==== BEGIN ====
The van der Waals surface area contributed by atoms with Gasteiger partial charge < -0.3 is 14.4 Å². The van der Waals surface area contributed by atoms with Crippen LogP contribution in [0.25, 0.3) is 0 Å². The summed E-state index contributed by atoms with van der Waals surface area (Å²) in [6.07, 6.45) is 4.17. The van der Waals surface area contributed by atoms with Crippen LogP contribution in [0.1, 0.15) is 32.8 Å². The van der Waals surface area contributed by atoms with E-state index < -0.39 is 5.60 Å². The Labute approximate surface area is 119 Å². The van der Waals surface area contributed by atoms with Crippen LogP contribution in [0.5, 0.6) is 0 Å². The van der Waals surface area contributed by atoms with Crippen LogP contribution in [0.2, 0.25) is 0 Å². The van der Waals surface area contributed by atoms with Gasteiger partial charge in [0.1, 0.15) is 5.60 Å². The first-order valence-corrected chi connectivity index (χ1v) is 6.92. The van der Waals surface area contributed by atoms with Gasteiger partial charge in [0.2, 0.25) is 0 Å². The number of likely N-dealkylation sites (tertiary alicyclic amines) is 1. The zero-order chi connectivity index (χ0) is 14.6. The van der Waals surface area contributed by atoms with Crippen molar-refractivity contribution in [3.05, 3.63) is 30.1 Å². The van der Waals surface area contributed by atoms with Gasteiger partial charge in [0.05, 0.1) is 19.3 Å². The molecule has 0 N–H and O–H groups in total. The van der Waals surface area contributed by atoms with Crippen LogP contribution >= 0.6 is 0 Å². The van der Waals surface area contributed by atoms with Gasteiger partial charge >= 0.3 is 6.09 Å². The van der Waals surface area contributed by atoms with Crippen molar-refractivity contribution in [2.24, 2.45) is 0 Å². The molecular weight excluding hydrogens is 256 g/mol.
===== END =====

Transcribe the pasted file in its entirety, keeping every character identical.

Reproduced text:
The van der Waals surface area contributed by atoms with Gasteiger partial charge < -0.3 is 14.4 Å². The van der Waals surface area contributed by atoms with Crippen LogP contribution in [0.25, 0.3) is 0 Å². The summed E-state index contributed by atoms with van der Waals surface area (Å²) in [6.07, 6.45) is 4.17. The van der Waals surface area contributed by atoms with Crippen LogP contribution in [0.1, 0.15) is 32.8 Å². The van der Waals surface area contributed by atoms with E-state index < -0.39 is 5.60 Å². The Labute approximate surface area is 119 Å². The van der Waals surface area contributed by atoms with Crippen LogP contribution in [0.5, 0.6) is 0 Å². The van der Waals surface area contributed by atoms with Crippen LogP contribution in [0.2, 0.25) is 0 Å². The van der Waals surface area contributed by atoms with Gasteiger partial charge in [0.1, 0.15) is 5.60 Å². The first-order valence-corrected chi connectivity index (χ1v) is 6.92. The van der Waals surface area contributed by atoms with Gasteiger partial charge in [0.2, 0.25) is 0 Å². The number of likely N-dealkylation sites (tertiary alicyclic amines) is 1. The zero-order chi connectivity index (χ0) is 14.6. The van der Waals surface area contributed by atoms with Crippen molar-refractivity contribution in [3.05, 3.63) is 30.1 Å². The van der Waals surface area contributed by atoms with Gasteiger partial charge in [0.05, 0.1) is 19.3 Å². The molecule has 0 N–H and O–H groups in total. The van der Waals surface area contributed by atoms with Crippen LogP contribution >= 0.6 is 0 Å². The van der Waals surface area contributed by atoms with Gasteiger partial charge >= 0.3 is 6.09 Å². The van der Waals surface area contributed by atoms with Crippen molar-refractivity contribution in [2.24, 2.45) is 0 Å². The molecular weight excluding hydrogens is 256 g/mol.